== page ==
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20 Mar 2003 : Column 1182—continued

6.17 pm

The Parliamentary Under-Secretary of State for Health (Mr. David Lammy): I congratulate the hon. Member for Tunbridge Wells (Mr. Norman) on securing the debate. The future of the haematology unit at Pembury hospital and its research is clearly of importance not only to him and his constituents, but to many people in the UK.

This country has an outstanding record of scientific innovation. In health terms, that rests on mutual support among the NHS, our universities and the bodies that fund high quality research and development. As well as providing solid support for the national science effort, the NHS must support research and development that is relevant to its national priorities and responsive and accessible to the needs of those who use the NHS, as well as its staff and decision makers. We must take an integrated approach to securing the knowledge that we need if we are to tackle health inequalities and provide modern health and social care.

It is estimated that more than £450 million is spent on cancer research in the UK every year. Cancer research funding is made up of several components, including the direct spend on research programmes, infrastructure, support services and laboratories. The first of these, direct support for research, is of most value for co-ordination and strategy setting. The largest proportion of the total expenditure is in the field of biological research, although research into aetiology and treatment is also well supported. The research is funded by approximately 250 charities, numerous Government bodies and the pharmaceutical industry. It is supported by the National Cancer Research Institute, a partnership between the major funding bodies that has the objective of accelerating progress in research in the UK for the benefit of patients.

By 2004, a new cancer research network will be fully implemented. That will enhance the quality, speed and co-ordination of clinical research and ensure better integration with cancer care. More than 31 of the 34

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cancer service networks are now receiving research funds for an integral national cancer research network. Phase 2 of the cancer services collaborative programme commenced in April 2001. The national programme focuses on prostate, breast, lung and ovarian cancers in all 34 cancer networks. There is a total of more than 600 projects, which have yielded in excess of 1,500 real improvements in cancer services for patients. That confirms a healthy picture of a varied and generally well-balanced cancer research base in the UK.

I come now to the specific funding issue that the hon. Gentleman raised. The haematology research unit was set up in Pembury hospital in 1985. It is an independent research unit that carries out research into drug resistance before therapy in the field of chemosensitivity for bladder, breast, acute leukaemia and ovarian cancers, and it has some notable achievements to its credit. I am very happy to pay tribute to that work. Traditionally, it has taken samples from patients from a number of hospitals across south England, testing about 300 samples every year. More recently, its facility has been used some of London's teaching hospitals and more local centres such as the Ashford breast cancer centre.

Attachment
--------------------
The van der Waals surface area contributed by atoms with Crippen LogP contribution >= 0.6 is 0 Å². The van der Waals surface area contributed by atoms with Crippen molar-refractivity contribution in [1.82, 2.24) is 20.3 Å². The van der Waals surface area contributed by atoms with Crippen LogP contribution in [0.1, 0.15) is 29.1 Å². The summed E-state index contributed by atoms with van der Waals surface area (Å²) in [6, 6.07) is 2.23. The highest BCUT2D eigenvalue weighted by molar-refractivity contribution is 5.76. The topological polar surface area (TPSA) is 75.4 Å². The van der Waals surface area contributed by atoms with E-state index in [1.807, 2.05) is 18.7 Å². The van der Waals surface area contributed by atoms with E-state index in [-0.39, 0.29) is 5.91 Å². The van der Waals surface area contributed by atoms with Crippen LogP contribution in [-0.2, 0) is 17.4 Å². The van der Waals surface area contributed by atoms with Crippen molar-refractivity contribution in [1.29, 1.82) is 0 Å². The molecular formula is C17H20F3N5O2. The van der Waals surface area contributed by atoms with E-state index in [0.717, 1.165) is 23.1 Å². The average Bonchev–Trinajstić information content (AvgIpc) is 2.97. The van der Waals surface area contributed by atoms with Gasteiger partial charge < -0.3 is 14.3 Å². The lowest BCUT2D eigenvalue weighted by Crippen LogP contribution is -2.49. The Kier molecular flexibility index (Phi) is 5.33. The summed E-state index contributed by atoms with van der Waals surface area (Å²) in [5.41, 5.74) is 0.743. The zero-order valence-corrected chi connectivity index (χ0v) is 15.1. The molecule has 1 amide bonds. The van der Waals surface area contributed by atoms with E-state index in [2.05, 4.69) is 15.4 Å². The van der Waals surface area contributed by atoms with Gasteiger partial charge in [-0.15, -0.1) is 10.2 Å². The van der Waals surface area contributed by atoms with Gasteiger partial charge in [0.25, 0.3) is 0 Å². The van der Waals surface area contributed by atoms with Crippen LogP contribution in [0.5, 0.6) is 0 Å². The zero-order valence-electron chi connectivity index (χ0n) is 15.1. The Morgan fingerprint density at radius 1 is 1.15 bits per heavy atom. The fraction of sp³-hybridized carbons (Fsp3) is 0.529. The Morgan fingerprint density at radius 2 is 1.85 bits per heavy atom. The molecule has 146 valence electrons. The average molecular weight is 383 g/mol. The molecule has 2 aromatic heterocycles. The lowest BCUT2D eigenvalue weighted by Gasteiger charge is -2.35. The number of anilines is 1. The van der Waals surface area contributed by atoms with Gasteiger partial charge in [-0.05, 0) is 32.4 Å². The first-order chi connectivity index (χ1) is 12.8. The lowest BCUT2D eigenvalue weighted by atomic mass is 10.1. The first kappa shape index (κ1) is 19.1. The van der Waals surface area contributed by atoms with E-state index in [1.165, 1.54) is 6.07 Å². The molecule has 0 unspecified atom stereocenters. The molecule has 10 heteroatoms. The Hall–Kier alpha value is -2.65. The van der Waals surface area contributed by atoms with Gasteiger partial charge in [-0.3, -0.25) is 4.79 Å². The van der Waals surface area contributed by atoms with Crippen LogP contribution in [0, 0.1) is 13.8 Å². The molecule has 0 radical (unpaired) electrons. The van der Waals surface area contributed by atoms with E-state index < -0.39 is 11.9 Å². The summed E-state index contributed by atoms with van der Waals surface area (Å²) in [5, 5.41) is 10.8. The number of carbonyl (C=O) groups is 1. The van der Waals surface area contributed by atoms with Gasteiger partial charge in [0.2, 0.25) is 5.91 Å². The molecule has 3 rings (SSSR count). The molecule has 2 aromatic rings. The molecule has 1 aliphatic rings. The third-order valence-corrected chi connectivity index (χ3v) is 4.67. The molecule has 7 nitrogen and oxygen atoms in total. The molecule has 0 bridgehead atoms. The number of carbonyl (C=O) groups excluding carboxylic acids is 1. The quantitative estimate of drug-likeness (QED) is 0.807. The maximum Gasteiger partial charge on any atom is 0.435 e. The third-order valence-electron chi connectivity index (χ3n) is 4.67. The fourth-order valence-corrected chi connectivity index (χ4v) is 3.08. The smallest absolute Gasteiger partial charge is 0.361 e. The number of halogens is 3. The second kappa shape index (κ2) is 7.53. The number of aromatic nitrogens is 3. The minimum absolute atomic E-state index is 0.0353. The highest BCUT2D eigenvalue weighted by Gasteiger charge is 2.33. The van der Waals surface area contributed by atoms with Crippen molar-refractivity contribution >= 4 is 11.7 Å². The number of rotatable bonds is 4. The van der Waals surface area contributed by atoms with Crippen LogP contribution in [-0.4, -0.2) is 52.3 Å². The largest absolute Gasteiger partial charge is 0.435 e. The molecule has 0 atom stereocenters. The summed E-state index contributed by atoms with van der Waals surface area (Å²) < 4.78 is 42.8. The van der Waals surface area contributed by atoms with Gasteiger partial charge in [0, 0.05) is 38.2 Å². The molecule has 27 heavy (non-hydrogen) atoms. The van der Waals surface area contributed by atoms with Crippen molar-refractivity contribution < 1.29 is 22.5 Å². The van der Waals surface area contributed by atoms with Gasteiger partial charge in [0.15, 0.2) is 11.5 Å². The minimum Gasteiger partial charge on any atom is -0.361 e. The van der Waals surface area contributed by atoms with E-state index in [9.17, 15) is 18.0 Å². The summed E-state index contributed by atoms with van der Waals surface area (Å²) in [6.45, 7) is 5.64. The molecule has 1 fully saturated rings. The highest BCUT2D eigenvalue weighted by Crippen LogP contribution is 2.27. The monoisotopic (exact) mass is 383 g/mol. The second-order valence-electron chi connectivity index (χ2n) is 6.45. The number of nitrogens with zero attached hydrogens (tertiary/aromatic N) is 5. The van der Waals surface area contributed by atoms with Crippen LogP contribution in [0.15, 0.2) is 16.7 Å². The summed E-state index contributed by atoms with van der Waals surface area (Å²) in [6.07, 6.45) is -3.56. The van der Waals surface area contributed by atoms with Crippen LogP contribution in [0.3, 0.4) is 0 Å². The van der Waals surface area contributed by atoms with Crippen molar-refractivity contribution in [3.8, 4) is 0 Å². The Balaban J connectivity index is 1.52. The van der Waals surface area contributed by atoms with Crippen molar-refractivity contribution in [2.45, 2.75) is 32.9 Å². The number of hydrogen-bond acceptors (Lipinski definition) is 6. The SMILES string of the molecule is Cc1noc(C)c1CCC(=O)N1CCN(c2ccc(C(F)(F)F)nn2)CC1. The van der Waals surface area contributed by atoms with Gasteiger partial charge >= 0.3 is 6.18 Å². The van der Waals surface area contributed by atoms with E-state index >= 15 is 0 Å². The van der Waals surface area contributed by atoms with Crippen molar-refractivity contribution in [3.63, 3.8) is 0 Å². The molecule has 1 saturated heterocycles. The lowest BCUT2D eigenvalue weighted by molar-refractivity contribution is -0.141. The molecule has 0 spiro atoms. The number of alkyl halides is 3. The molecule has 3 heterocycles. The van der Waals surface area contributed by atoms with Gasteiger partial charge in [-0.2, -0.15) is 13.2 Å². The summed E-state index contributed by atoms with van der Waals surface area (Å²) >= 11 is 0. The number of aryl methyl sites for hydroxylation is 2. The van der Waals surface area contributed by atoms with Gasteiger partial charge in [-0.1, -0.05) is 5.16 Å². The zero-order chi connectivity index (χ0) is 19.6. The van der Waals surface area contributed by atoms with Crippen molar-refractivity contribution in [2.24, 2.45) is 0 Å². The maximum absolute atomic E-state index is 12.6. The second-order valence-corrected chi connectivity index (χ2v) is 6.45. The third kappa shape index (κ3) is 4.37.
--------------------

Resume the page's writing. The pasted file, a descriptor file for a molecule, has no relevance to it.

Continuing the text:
During its 17 or so years, the unit has had many papers published and the results have been used to help cancer sufferers all over the world. Historically, the unit has received its funding through various routes. Trusts pay for the testing services, but those funds are not sufficient to meet the large operational costs of the unit. Additional funding comes from the haematology research fund, which is supported by the host trust's general charitable trust fund, together with, as the hon. Gentleman said, a research grant from the Medical Research Council. The trust provided accommodation free of charge to the unit at the Pembury site.

I recognise the efforts that have been made by the unit and local people to try to raise funds in support of the unit—they have done so very successfully for many years—but even their efforts have not been enough to secure the continued long-term operation of the unit. I understand and have every sympathy with the position that the unit now finds itself in.

The hon. Gentleman acknowledges that it is rather late in the day to take action, and in a sense the position is clear. Funding decisions in the NHS now rest with primary care trusts. It is for PCTs, in conjunction with their strategic health authorities, to plan and develop services according to the needs of their local communities. Unfortunately, it is not appropriate for Ministers to get involved in those decisions. This is an independent research unit with charitable status. The NHS has supported it over many years by providing free rent and employment contracts for its staff. The NHS—specifically the West Kent and the Maidstone and Tunbridge Wells NHS trusts—is involved in a number of clinical trials involving cancer patients. The Kent and Medway strategic health authority continues to encourage research and development across Kent through its research and development and other networks. But, again, it is for the local research and development network to make decisions on a research and development strategy to increase research opportunities in Kent.